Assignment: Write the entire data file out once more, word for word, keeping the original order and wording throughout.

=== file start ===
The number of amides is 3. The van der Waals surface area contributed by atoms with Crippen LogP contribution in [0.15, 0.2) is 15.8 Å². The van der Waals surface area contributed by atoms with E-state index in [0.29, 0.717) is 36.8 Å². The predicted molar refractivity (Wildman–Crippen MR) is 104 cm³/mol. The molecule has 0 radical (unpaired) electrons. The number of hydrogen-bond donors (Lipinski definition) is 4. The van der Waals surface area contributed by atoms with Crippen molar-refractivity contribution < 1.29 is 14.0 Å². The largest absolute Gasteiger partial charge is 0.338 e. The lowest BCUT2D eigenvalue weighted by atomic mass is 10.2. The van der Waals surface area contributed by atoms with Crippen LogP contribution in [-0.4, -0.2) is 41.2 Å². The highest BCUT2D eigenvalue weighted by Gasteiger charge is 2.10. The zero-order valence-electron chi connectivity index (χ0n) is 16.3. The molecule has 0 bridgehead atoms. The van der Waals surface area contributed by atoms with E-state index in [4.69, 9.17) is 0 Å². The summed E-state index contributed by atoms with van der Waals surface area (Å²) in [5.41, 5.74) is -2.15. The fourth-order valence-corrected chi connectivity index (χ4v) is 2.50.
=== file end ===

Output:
The number of amides is 3. The van der Waals surface area contributed by atoms with Crippen LogP contribution in [0.15, 0.2) is 15.8 Å². The van der Waals surface area contributed by atoms with E-state index in [0.29, 0.717) is 36.8 Å². The predicted molar refractivity (Wildman–Crippen MR) is 104 cm³/mol. The molecule has 0 radical (unpaired) electrons. The number of hydrogen-bond donors (Lipinski definition) is 4. The van der Waals surface area contributed by atoms with Crippen molar-refractivity contribution < 1.29 is 14.0 Å². The largest absolute Gasteiger partial charge is 0.338 e. The lowest BCUT2D eigenvalue weighted by atomic mass is 10.2. The van der Waals surface area contributed by atoms with Crippen LogP contribution in [-0.4, -0.2) is 41.2 Å². The highest BCUT2D eigenvalue weighted by Gasteiger charge is 2.10. The zero-order valence-electron chi connectivity index (χ0n) is 16.3. The molecule has 0 bridgehead atoms. The van der Waals surface area contributed by atoms with E-state index in [4.69, 9.17) is 0 Å². The summed E-state index contributed by atoms with van der Waals surface area (Å²) in [5.41, 5.74) is -2.15. The fourth-order valence-corrected chi connectivity index (χ4v) is 2.50.